Twickenham railway station was in the course of being resited during the late-1930s. The original station was west of the old road bridge and the new one east of it. The skeleton of the new platforms and much of the associated track work was already in place when the scheme was halted by the outbreak of WWII. After the war, some work was done on the platforms to enable them to be used, hand-signalled, for rugby event traffic, but the completion of the new station was slowed by the post-war shortages of materials and money. It eventually came into use in March 1954, the old station being quickly demolished, finally the road bridge was rebuilt shortly after the demise of the trolleybuses crossing it in May 1962 - it was held together by the tram tracks surviving in the road surface!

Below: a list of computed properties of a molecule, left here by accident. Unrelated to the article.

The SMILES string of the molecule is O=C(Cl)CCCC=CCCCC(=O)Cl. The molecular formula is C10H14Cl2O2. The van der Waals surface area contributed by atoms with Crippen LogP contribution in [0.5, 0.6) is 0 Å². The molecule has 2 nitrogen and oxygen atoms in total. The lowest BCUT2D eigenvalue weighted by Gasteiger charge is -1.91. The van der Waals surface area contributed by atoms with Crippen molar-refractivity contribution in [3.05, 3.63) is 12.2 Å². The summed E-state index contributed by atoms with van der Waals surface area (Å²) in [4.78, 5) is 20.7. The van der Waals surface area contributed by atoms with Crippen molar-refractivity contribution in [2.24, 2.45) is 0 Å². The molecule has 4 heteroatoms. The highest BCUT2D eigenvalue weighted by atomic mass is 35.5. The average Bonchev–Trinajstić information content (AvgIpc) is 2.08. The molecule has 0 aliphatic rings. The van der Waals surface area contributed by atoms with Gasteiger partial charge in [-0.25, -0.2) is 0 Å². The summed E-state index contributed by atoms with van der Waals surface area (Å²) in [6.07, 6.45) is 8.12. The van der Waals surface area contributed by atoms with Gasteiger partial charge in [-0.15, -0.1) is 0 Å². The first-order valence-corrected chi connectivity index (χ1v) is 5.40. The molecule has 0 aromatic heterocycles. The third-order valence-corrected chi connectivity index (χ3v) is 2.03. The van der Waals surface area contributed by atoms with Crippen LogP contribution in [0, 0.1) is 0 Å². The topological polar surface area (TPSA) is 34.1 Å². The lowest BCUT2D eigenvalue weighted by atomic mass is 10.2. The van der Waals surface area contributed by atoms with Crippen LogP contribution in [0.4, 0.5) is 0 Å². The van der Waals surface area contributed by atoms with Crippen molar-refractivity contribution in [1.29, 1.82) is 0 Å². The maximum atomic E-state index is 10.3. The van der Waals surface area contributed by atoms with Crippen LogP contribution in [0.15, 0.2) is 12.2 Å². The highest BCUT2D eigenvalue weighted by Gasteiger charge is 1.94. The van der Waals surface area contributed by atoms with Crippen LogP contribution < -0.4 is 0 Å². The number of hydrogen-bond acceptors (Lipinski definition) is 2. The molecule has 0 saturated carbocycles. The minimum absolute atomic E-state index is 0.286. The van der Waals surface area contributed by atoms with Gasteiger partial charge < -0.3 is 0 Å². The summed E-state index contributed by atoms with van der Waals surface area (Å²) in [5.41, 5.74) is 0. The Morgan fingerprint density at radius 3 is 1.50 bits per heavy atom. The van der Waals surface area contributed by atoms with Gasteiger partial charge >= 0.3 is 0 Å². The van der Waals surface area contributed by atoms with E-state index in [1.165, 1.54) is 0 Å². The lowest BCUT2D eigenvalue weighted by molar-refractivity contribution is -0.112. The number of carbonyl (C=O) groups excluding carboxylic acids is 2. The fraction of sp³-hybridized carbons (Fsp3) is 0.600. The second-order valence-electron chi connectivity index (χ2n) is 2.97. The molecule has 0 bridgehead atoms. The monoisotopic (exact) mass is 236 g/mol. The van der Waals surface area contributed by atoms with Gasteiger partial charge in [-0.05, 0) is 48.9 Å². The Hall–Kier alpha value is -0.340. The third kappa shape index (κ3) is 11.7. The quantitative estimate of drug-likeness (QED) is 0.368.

The new East box of 1938 was almost certainly commissioned as part of the stage works for this scheme, but circumstances demanded that it remained in use far longer than had been originally intended. The signalling in this area had been, and remained, "interesting" because of the special arrangements to cope with rugby traffic.
Blast damage in August 1944 would almost certainly have been from an exploding V1 "doodlebug", around 100 a day were being targetted on London at this period and obviously a fair proportion of these caused some damage to railway property.